In The Men Who Stare at Goats, George Clooney, as one of the founders of a crackpot U.S. military unit, wears a mustache that makes him look like Dennis Farina, and he does his best to act cool, calm, and collected which sets him in marked contrast to all the flakes and hysterics around him. The movie is one of those over-the-top absurdist antiwar ''satires'' that are inevitably likened to Dr. Strangelove, though a better comparison might be the fractious, madcap-incoherent film version of Catch-22. The Men Who Stare at Goats was directed by Grant Heslov (he worked with Clooney as a producer on Leatherheads and Good Night, and Good Luck), but in this case ''directed'' is a charitable word.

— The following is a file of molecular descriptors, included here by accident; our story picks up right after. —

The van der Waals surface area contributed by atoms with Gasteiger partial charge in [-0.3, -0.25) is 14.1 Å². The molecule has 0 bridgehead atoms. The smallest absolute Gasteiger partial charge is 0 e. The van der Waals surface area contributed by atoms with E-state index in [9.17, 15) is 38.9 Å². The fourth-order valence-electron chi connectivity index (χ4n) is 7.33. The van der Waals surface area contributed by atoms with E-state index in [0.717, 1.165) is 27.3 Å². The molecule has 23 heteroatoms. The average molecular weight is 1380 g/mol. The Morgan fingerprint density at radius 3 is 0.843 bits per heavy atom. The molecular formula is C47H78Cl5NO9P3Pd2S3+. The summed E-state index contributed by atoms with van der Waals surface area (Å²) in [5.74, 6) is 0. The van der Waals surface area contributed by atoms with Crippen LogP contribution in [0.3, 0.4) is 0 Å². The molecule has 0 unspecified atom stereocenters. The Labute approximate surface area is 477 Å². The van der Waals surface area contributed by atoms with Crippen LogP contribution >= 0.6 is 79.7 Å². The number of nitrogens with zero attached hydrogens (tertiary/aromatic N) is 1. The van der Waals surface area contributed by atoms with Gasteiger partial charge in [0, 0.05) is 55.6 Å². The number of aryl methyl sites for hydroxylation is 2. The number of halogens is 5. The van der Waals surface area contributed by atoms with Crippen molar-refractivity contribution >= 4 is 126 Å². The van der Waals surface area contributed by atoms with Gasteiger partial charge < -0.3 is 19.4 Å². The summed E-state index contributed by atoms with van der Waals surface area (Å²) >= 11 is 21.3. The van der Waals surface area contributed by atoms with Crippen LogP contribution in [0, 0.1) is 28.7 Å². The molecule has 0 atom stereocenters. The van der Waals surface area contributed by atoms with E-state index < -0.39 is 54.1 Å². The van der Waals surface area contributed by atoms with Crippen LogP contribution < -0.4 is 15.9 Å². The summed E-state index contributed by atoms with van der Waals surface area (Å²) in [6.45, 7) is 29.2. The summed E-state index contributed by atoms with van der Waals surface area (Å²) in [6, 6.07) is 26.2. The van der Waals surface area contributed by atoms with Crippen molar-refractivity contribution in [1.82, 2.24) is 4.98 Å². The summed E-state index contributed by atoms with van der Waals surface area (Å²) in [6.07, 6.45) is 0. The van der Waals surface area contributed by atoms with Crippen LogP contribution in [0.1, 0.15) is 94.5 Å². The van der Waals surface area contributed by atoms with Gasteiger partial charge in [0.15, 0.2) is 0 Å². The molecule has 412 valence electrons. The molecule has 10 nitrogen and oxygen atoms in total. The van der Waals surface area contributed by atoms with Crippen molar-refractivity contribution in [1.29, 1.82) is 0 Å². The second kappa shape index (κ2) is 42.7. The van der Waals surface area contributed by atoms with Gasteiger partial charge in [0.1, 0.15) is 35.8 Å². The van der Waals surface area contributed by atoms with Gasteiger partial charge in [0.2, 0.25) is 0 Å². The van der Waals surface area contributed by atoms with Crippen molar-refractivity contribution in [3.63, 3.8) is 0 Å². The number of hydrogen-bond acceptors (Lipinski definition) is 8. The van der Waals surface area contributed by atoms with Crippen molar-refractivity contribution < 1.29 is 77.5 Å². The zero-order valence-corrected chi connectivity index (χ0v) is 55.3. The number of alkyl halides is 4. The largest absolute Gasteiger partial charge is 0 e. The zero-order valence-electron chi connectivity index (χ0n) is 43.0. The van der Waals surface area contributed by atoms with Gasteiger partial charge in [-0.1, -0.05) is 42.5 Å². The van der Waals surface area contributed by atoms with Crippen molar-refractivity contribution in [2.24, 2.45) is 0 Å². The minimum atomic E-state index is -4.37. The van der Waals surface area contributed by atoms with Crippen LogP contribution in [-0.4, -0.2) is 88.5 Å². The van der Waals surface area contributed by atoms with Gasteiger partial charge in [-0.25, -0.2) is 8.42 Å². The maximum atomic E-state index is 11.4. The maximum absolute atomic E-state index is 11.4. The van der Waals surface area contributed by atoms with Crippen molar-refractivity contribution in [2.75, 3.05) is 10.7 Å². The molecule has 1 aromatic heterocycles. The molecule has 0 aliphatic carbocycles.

Spinning out the tall tale of a battalion of New Age paranormal soldiers who were trained, during Vietnam, to don cloaks of invisibility, kill goats with their minds, and generally turn war into a groovy thing, Heslov slaps gags together and never begins to find a point of view. Actors like Jeff Bridges (in a ponytail) and Kevin Spacey (in the worst hairpiece of his career) jabber away as if locked in their own private acting classes, and Ewan McGregor, as the reporter who tags along with Clooney when the troop is revived to help fight the war in Iraq (see, it's a topical movie!), looks about as lost as you'll feel. The Men Who Stare at Goats is a magical-realist sitcom war farce that ends up being about nothing but its own slovenly smugness. F